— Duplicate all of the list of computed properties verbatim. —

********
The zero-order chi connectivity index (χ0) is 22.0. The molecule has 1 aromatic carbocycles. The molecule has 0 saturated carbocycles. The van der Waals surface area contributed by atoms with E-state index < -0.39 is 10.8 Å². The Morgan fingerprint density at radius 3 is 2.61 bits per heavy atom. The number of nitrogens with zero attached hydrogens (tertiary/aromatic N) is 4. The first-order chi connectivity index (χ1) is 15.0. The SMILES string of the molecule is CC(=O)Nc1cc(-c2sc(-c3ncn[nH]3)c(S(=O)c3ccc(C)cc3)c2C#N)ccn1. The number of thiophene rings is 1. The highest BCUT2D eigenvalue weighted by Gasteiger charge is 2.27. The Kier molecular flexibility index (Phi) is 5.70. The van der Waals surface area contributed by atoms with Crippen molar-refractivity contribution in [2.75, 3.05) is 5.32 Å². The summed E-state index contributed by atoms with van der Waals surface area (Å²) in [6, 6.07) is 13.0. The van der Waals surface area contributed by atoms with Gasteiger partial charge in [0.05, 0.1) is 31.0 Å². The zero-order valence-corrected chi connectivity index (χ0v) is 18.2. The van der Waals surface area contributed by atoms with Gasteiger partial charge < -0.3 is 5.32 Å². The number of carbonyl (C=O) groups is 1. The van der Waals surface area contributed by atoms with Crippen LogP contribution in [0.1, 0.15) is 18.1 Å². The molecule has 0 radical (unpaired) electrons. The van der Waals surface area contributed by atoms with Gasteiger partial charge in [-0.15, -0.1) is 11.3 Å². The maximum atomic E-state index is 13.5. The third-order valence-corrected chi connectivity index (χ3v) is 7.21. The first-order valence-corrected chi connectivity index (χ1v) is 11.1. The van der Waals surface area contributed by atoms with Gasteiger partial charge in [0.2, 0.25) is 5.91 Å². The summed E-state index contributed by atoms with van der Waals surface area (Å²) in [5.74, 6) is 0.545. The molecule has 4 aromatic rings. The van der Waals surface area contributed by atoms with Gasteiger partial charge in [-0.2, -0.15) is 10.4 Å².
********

The zero-order chi connectivity index (χ0) is 22.0. The molecule has 1 aromatic carbocycles. The molecule has 0 saturated carbocycles. The van der Waals surface area contributed by atoms with E-state index < -0.39 is 10.8 Å². The Morgan fingerprint density at radius 3 is 2.61 bits per heavy atom. The number of nitrogens with zero attached hydrogens (tertiary/aromatic N) is 4. The first-order chi connectivity index (χ1) is 15.0. The SMILES string of the molecule is CC(=O)Nc1cc(-c2sc(-c3ncn[nH]3)c(S(=O)c3ccc(C)cc3)c2C#N)ccn1. The number of thiophene rings is 1. The highest BCUT2D eigenvalue weighted by Gasteiger charge is 2.27. The Kier molecular flexibility index (Phi) is 5.70. The van der Waals surface area contributed by atoms with Crippen molar-refractivity contribution in [2.75, 3.05) is 5.32 Å². The summed E-state index contributed by atoms with van der Waals surface area (Å²) in [6, 6.07) is 13.0. The van der Waals surface area contributed by atoms with Gasteiger partial charge in [0.05, 0.1) is 31.0 Å². The zero-order valence-corrected chi connectivity index (χ0v) is 18.2. The van der Waals surface area contributed by atoms with Gasteiger partial charge < -0.3 is 5.32 Å². The number of carbonyl (C=O) groups is 1. The van der Waals surface area contributed by atoms with Crippen LogP contribution in [0.1, 0.15) is 18.1 Å². The molecule has 0 radical (unpaired) electrons. The van der Waals surface area contributed by atoms with Gasteiger partial charge in [-0.15, -0.1) is 11.3 Å². The maximum atomic E-state index is 13.5. The third-order valence-corrected chi connectivity index (χ3v) is 7.21. The first-order valence-corrected chi connectivity index (χ1v) is 11.1. The van der Waals surface area contributed by atoms with Gasteiger partial charge in [0.2, 0.25) is 5.91 Å². The summed E-state index contributed by atoms with van der Waals surface area (Å²) in [5.74, 6) is 0.545. The molecule has 4 aromatic rings. The van der Waals surface area contributed by atoms with Gasteiger partial charge in [-0.2, -0.15) is 10.4 Å².